Film versions would be ideal, but are no doubt inordinately expensive, so the simplified form of bunraku, in which colourfully decorated, three foot tall puppets are made to act on stage by operators in black costumes, might do very nicely instead. Morris’s late romances have no real depth of character psychology, so bunraku, which is an art of exquisite surfaces (Roland Barthes valued it for exactly that reason), would serve very aptly to represent them. Having already tried the experiment of reading News from Nowhere as a traditional Japanese Noh play (in the Tokyo journal The Rising Generation, March 2009, pp.6-10), I should now like to see The Wood Beyond the World and its successors actually performed as bunraku. I would be willing to produce the scripts.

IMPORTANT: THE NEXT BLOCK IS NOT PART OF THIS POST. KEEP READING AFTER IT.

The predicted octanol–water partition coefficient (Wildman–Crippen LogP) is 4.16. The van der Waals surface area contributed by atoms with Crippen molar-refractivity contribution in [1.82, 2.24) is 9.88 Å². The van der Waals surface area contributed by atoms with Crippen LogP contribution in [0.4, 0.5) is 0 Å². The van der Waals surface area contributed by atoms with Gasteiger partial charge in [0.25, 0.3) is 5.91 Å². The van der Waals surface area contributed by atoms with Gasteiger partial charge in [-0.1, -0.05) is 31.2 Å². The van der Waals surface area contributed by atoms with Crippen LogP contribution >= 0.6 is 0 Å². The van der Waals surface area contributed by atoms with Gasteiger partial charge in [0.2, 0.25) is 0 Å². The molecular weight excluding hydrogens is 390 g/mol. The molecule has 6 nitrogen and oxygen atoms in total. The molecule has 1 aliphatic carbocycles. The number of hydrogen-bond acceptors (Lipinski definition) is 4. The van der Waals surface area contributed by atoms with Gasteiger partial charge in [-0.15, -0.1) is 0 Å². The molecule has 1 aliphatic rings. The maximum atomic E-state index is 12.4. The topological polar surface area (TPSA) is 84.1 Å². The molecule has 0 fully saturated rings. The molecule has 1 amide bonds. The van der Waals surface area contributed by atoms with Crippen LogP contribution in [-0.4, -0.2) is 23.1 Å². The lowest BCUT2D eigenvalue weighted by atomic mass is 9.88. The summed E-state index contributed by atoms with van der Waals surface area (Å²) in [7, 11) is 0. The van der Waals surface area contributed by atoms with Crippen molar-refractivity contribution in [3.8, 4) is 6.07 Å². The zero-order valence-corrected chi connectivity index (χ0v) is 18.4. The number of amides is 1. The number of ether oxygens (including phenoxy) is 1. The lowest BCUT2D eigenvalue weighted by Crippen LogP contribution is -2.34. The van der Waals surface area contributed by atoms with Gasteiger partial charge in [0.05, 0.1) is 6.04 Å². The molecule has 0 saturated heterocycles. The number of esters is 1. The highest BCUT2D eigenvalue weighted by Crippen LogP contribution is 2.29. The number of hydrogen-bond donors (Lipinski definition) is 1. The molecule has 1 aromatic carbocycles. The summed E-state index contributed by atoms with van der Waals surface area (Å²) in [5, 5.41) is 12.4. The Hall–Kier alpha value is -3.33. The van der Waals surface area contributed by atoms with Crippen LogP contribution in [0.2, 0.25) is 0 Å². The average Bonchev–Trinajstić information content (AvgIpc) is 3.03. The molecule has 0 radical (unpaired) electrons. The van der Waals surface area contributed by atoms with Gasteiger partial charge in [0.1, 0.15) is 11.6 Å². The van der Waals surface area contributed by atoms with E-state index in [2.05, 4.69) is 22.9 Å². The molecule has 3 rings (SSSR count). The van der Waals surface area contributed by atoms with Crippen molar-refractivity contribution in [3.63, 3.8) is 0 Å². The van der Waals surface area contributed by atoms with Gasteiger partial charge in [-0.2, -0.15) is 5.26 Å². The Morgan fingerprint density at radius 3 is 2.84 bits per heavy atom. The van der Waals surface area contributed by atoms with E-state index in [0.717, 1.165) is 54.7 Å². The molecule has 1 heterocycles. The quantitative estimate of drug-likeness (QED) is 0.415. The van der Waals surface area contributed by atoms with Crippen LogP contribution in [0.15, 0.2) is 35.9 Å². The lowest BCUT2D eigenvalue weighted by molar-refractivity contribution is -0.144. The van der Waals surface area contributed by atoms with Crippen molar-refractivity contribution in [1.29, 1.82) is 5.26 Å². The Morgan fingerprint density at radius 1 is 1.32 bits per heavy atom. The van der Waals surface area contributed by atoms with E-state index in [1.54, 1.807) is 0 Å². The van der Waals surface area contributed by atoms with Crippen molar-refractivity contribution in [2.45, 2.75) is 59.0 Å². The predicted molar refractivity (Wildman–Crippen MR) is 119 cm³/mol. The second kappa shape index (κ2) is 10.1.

‘Japan was talked of, but all seemed uncertain’, wrote Jane Morris on 12 October 1892. Yes, we couldn’t be absolutely sure that bunraku would work for her husband’s late works, but I think it’s well worth a try.